Interiors magazines live in a world of their own - gorgeous but inaccessible. Until now, says Cayte Williams
UNTIL RECENTLY, a quick flick through interiors magazines would reveal a world of expensively-decorated mansions, impossibly rich and beautiful people - or decorating tips that would take the greatest DIY enthusiast a month of Sundays to complete. You had a choice: it was either lovely house, shame you can't afford it, or how to stencil hideous fish shapes all over your bathroom in 200 easy steps.

Luckily, publishing houses have now realised that there is a yawning gap in the market. This month, three interiors magazines are launched on a monthly basis which cater for a different reader. Beautiful Living is a sort of homes version of Good Housekeeping, Beautiful Homes is a kind of middle-market World of Interiors (really more for the voyeur than the doer), but it is Living etc that really wipes the slate clean, achieving the hitherto unheard-of: desirable interiors belonging to real people. Not only would you want to emulate them, but you probably could. This is for the kind of reader who like to gawp at Wallpaper* and Elle Decoration, then run down to Habitat and buy toned-down, affordable versions of the things they've seen

This fills a gap in the market that is as long as Ivana Trump's hallway. There are now over two million households of 25-35 year olds with no children and a realistic income, an increase of 55 per cent since 1987. The marketing people call them "pre-family" households and they spent pounds 5.3 billion on the home last year - almost twice as much as they spent on fashion. Living etc is hoping to appeal to this sector.

"We basically felt that there wasn't an interiors magazine which was stylish, accessible, friendly and pacy," says editor Sarah Bravo, who is hoping for a circulation of around 120,000. "What was on the shelves bore no relation to your life, because the homes were so exclusive or they were the type your mother bought."

Living etc seems to be living up to its ideas. The houses featured aren't palatial or teeth-achingly trendy and the people who live in them obviously don't have unlimited amounts of cash. Among the film directors and graphic designers are school teachers and chartered surveyors. The front pages are crammed full of affordable merchandise which is either available on the high street or by mail order. The ethos is that there's no point in featuring it if you can't get hold of it.

Sarah Bravo is under no illusions that her readers are sitting at home all day, wondering how to tart up a lampshade. One of the problems with magazines at the lower end of the market is that they are obsessed with stippling, rag-rolling and stencilling anything with a flat surface. It's that rather quaint idea that women in particular are at home all day, with time on their hands. "We're planning an 'instant decorator' page for the second issue," she explains, "which will tell you what jobs you can do and the jobs you shouldn't even attempt but get someone in to do. Then we'll tell you how much it should cost."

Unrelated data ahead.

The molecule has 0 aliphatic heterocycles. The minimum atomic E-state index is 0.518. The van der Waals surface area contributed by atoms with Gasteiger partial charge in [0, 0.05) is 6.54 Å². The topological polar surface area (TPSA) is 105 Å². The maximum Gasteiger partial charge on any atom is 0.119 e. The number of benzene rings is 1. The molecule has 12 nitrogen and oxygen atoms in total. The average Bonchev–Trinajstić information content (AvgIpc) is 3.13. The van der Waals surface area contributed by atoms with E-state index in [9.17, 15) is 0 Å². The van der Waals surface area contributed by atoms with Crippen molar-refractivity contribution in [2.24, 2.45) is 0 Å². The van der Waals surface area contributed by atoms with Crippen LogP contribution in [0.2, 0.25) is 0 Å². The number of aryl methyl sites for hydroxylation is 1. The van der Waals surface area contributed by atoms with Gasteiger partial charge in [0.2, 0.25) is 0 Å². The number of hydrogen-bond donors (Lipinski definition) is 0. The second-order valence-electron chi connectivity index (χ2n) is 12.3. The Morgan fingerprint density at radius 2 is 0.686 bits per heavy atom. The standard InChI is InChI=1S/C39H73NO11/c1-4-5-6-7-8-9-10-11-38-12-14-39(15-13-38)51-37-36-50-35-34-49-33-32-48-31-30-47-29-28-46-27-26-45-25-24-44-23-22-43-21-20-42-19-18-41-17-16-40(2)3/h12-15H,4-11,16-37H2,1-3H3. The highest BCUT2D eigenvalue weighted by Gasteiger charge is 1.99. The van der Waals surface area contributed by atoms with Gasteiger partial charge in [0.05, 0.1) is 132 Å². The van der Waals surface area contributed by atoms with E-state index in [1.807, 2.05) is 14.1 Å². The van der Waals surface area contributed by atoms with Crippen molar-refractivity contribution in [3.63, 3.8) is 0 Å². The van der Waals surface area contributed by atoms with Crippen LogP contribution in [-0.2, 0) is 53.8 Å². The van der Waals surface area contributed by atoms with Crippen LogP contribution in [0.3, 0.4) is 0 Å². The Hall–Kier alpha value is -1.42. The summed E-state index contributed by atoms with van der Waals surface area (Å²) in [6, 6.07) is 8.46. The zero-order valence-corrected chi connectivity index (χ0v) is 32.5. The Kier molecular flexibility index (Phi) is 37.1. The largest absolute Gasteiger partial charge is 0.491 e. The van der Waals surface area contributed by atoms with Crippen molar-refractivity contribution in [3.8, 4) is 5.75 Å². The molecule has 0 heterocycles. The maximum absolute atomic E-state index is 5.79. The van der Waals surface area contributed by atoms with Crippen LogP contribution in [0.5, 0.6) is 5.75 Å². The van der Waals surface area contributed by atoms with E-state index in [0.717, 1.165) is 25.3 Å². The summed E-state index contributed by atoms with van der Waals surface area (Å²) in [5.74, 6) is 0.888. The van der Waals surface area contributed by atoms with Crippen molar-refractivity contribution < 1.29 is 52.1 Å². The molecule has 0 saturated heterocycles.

What's interesting about Living etc is that it's not just aimed at women as the home-makers. Among the singles-in-their-flats and Dinkie (Dual Income, No Kids) features, the bachelor pad is up there with the Bridget Jones kitchen. Out of the 12 mini-pictures that feature on the cover, two are of men. "I was in Heals at the weekend," muses Bravo. "I saw these young couples and the men were getting really excited over the chairs, saying things like, 'that's to die for'. The whole interior design area is becoming much more of a male thing, so we didn't want the magazine to be too fluffy and pretty."

Perhaps Bravo's most interesting idea is a regular fly-on-the-wall piece where photographer, journalist and crew turn up at some brave soul's house to chart their weekend. It's a bit cosy and couply but it's fascinating reading. "We wanted to tap into that docu-soap TV thing," says Bravo, "and we don't think it's ever been done in a magazine."

Although Living etc steers clear of that elitist Wallpaper* thang (beautiful models, designer clothes, pristine flats), it has taken the posh mag's lead in closely relating interior design to fashion. Its features tell you to forgo a designer suit for a classic table, or liken Genni, a black leather chair, to a supermodel ("Italian, with long legs and an angular body clad in black leather, she went down a storm at the show..."). The tone is more tongue-in-cheek than clever-clever. "We don't try to inform people in a condescending way," explains Bravo. "People are often left to feel it's presumed that you know, say, who Philippe Starck is, but we're going for a fine line between intelligence and information."

It's this balancing act that is the hardest to achieve. "There is fashion in homes, obviously, but with people on a limited budget, the fashion is in the accessories, like a new blind or a throw," Bravo states. "We're telling our readers that if they want to get expensive things, they shouldn't date. For example, get a Chesterton sofa, buy it in the fabric of the moment, but when it's time has gone, have it re-covered. "

By the time you get to the back pages, you don't feel inadequate, financially destitute or stencilled-out. You just want to rush out and buy everything in it, and under Bravo's guidance, that wouldn't be a bad thing.

Living etc is in newsagents at a special introductory price of pounds 1. The normal cost will be pounds 2.40

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